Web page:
Google Maps for Android started displaying parking availability information in metro areas for 25 cities throughout the US in January this year.
Parking availability was determined to be either 'Easy', 'Medium', or 'Limited', based on historical parking data collected by Google. Now, in a teardown of the latest Google Maps beta v9.51 by Android Police, that feature seems to be getting an upgrade.
With the latest update, Google has added an 'On-site' level, informing drivers whether their destination has parking, or if they would have to search for a parking spot nearby. It also shows if the parking is free or paid, but does not include the actual cost if it's the latter.
The information is still extrapolated from historical data, so real-time parking availability is still a goal to look forward to. However, this subtle hint will surely help the average city dweller, who typically dedicates about four days of a year looking for parking space, per a recent study by the British Parking Association.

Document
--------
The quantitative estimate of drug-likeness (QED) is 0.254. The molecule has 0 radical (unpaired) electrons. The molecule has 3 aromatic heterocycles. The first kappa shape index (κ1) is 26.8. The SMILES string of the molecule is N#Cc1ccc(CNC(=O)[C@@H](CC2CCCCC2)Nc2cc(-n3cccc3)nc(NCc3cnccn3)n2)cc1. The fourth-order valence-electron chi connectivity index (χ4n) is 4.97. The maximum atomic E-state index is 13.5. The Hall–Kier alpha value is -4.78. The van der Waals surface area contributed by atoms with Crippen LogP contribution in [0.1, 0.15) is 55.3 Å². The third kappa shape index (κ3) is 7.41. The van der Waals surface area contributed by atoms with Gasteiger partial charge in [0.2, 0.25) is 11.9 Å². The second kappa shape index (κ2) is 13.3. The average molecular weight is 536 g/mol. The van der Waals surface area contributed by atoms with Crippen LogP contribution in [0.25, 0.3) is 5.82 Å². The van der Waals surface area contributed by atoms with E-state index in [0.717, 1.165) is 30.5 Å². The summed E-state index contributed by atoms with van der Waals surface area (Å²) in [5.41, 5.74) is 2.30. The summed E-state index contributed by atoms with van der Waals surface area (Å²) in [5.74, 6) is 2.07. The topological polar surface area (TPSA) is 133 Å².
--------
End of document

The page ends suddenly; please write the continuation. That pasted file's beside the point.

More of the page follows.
In addition to that, Android Police also found a bunch of strings hinting towards some interesting upcoming features.
The first set of strings suggests that Google Maps would offer users an option to add a parking spot near their destination to their route. After parking the vehicle, Maps would either show walking directions or other means of travel, leading to the destination.
The second feature is only backed by a single string and relies on the enormous amounts of data collected by Google about city traffic and its density. Since information about this feature is scarce, not much is clear, but it appears that Google would estimate the traffic density on a route using historical data, and display it as a chart.
These two features are mere speculation based on the strings found by Android Police in the teardown; regardless of how convincing they may sound, plans can change, and there is no guarantee that we would see these two features anytime soon.
Google wants to make cities smarter, and its co-founder, Larry Page, has dedicated an entire startup to the mission of “improving city life for everyone”. A smart city relies on data collected and logged by every function of the city – data that Google can use in its products, and increase the value of its services. Helping motorists with parking may just be the beginning of what’s to come.